Great Barrier Reef ‘terminal’ – scientists despair at latest disaster


Left: coral affected by bleaching. Right: living, healthy coral
Left: coral affected by bleaching. Right: living, healthy coral
Last year was bad enough, this is a disaster, says expert on Great Barrier Reef damage

Back-to-back severe bleaching events have affected two-thirds of the Great Barrier Reef.

The findings have caused alarm among scientists, who say the closeness of the 2016 and 2017 bleaching events is unprecedented for the reef, and will give damaged coral little chance to recover.

Scientists with the Australian Research Council’s Centre of Excellence for Coral Reef Studies last week completed aerial surveys of the world’s largest living structure, scoring bleaching at 800 individual coral reefs across 8000km.

The results show the two consecutive mass bleachings events have affected a 1500km stretch, leaving only the reef’s southern third unscathed.

Last year’s bleaching was concentrated in the reef’s northern third. The 2017 event spread further south, and was most intense in the middle section of the reef. Worse, this year’s mass bleaching, which was the second most severe after the 2016 event, occurred when there was no El Nino weather pattern.

Mass bleaching – a phenomenon caused by sea surface temperatures rising due to global warming – has occurred on the reef four times in recorded history.

Professor Terry Hughes, who led the surveys, said even the fastest-growing corals needed about 10 years to recover. He raised serious concerns about the increasing frequency of mass bleachings.

“The significance of bleaching this year is that it’s back to back, so there’s been zero time for recovery,” Hughes said.

“It’s too early yet to tell what the full death toll will be from this year’s bleaching, but clearly it will extend 500km south of last year’s bleaching.”

Last year, in the worst-affected areas to the reef’s north, roughly two-thirds of shallow-water corals were lost.

Hughes has warned Australia now faces a closing window to save the reef by taking decisive action on climate change.

The 2017 bleaching is likely to be compounded by other stresses on the reef, including the destructive crown of thorns starfish and poor water quality.

Tropical cyclone Debbie came too late and too far south for its cooling effect to alleviate bleaching.

Hughes said its slow movement across the reef was likely to have caused destruction to coral along a path up to 100km wide.

“It added to the woes of the bleaching. It came too late to stop the bleaching, and it came to the wrong place,” he said.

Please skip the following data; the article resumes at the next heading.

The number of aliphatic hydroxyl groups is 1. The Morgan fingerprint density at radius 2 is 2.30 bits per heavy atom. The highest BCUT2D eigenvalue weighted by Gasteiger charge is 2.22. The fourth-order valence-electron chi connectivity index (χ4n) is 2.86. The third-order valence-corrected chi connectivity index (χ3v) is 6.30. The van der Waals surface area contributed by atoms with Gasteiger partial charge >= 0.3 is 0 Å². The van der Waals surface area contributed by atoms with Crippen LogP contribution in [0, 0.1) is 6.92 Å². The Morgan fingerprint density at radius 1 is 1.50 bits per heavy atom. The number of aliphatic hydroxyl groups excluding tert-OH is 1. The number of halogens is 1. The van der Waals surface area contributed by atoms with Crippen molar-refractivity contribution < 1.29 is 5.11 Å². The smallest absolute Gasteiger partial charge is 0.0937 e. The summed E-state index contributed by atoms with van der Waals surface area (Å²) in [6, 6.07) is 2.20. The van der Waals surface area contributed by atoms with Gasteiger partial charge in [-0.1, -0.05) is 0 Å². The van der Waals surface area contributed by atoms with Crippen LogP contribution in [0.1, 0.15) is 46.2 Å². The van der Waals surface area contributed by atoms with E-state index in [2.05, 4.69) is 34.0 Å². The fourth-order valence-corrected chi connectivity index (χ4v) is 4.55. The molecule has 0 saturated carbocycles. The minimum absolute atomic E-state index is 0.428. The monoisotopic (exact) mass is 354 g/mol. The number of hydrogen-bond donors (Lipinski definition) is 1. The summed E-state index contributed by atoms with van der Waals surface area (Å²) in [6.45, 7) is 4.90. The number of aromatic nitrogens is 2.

Some reef scientists are now becoming despondent. Water quality expert Jon Brodie said the reef was now in a “terminal stage”. Brodie has devoted much of his life to improving water quality on the reef, one measure used to stop bleaching.

He said measures to improve water quality were failing.

“We’ve given up. It’s been my life managing water quality. We’ve failed,” Brodie said. “Even though we’ve spent a lot of money, we’ve had no success.”

Brodie used strong language to describe the threats to the reef in 2017. He said the compounding effect of back-to-back bleaching, Cyclone Debbie, and run-off from nearby catchments should not be understated.

“Last year was bad enough, this year is a disaster year,” Brodie said. “The federal government is doing nothing really, and the current programmes, the water quality management is having very limited success. It’s unsuccessful.”

Others remain optimistic, out of necessity. Jon Day was a director of the Great Barrier Reef Marine Park Authority for 16 years until retiring in 2014.

Day, whose expertise lies in protected area planning and management, said the federal government’s approach to protecting the reef was sorely lacking.

He said it was taking too relaxed an approach to fishing, run-off and pollution from farming, and the dumping of maintenance dredge spoil.

The government was far short of the $8.2b needed to meet water quality targets. Australia was on track to fail its short-term 2018 water quality targets, let alone meet more ambitious long-term goals.

“You’ve got to be optimistic, I think we have to be,” Day aid. “But every moment we waste, and every dollar we waste, isn’t helping the issue. We’ve been denying it for so long, and now we’re starting to accept it. But we’re spending insufficient amounts addressing the problem.”

The Queensland tourism industry raised questions about the reliability of the survey, saying scientists had previously made exaggerated claims about mortality rates and bleaching.


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